A: Hot geothermal fluid with low mineral and gas content, shallow aquifers for producing and reinjecting the fluid, location on private land to simplify permitting, proximity to existing transmission lines or load, and availability of make-up water for evaporative cooling. Geothermal fluid temperature should be at least 300º F, although plants are operating on fluid temperatures as low as 210º F. (source: DOE)
A: The flow required depends on the temperature of the fluid, the ambient (sink) characteristics, and the pumping power required to supply and dispose of the fluid. Excluding fluid pumping, a closed-loop binary-cycle geothermal power plant would need 450 to 600 gallons per minute (gpm) to generate 1 MW from a 300° F fluid with an air temperature of 60° F. If the fluid temperature were only 210° F, one would need 1,300 to 1,500 gpm to generate the same amount of power. If an evaporative cooling system were used, 45 to 75 gpm of make-up (clean) cooling water would also be required to generate 1 MW.
A: By far the greatest potential that geothermal energy holds for Montanans is space heating. Geothermal resources as cool as 85°F are being used to heat Montana homes, greenhouses, and commercial buildings. However, this isn't the lower temperature limit of geothermal's potential. Devices called ground-source heat pumps or ground-source heat pumps can pull energy out of water as cold as that from your cold water tap (around 45°F).
If geothermal water is available in the 85°F range upwards, it can be used directly for heating without using a heat pump. Four direct heating methods can be used, depending on the water temperature. When geothermal water over 85°F is available, radiant slab heating works well. Plastic or metal piping is laid in a concrete floor as it is poured, a few inches beneath the floor surface. Geothermal water is then pumped through the piping, warming the floor, and heating the space above. The Hillbrook Nursing Home in Alhambra uses this type of geothermal heating system, as does the Potosi Hot Springs Lodge in the Tobacco Root Mountains.
Geothermal water above 105°F can be used in a forced-air system similar to a natural gas furnace. In this heating system, the water is piped through a series of finned tubes resembling a car radiator placed inside the plenum of a gas or electric furnace. The furnace fan forces cold air through the heated finned tubes, warming the air, which then blows through the furnace ducts into the house. Quinn's Hot Springs Resort north of Missoula and the Broadwater Athletic Club near Helena both use forced air geothermal systems.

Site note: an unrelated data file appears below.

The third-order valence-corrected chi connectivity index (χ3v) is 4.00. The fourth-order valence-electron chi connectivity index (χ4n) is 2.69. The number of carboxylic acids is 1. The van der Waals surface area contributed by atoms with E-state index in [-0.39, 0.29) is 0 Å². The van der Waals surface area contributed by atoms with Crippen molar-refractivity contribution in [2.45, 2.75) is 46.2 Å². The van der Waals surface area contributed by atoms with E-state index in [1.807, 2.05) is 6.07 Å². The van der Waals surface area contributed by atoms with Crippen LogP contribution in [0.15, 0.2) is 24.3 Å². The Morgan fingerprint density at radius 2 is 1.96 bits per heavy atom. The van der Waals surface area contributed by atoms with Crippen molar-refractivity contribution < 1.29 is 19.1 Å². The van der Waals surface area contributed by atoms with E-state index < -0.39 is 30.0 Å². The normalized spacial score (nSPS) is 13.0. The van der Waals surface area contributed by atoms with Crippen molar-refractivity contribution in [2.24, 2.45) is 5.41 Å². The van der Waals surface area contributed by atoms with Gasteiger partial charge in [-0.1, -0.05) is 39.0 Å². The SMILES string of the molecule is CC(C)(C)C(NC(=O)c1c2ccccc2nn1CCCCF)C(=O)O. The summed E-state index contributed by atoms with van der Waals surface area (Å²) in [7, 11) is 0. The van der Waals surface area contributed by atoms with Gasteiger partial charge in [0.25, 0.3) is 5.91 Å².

If the water is warmer than 140°F. finned tubes may be placed along the walls of a room. Geothermal water then flows through the tubes, heating the fins that radiate heat into the room. Cooler water temperatures also work in this system, but the length of finned tubes required to comfortably heat a space increases dramatically if cooler geothermal temperatures are used.
Finally, geothermal water warmer than 160°F can be used in the old-style cast-iron radiators. You're probably familiar with this type of heating system in many older steam-heated buildings. Although this is the least efficient method of using geothermal heat, it has been used for more than a hundred years in some of the old hotels built near Montana's hot springs, such as the Diamond S Hotel near Boulder.
The flow rate required for heating a building varies with the temperature of the water. In general, the warmer the geothermal water, the less flow is needed. For example, a 1,000?square-foot home in western Montana might require 14 gallons per minute of 85°F water in a radiant slab heating system, but would only need 2 gallons of 140°F water to heat the same building with a finned tube heating system.
No matter what type of heating system you are considering, conservation is almost always a good first step. Weatherstripping, caulking and insulating a structure will make your home feel more comfortable and will require less geothermal energy than a poorly insulated structure. Do a careful analysis of exactly how much energy you need before you invest in geothermal energy equipment? It may turn out that a combination of conservation and solar energy may be a better investment.
Get more information about ground-source heat pumps.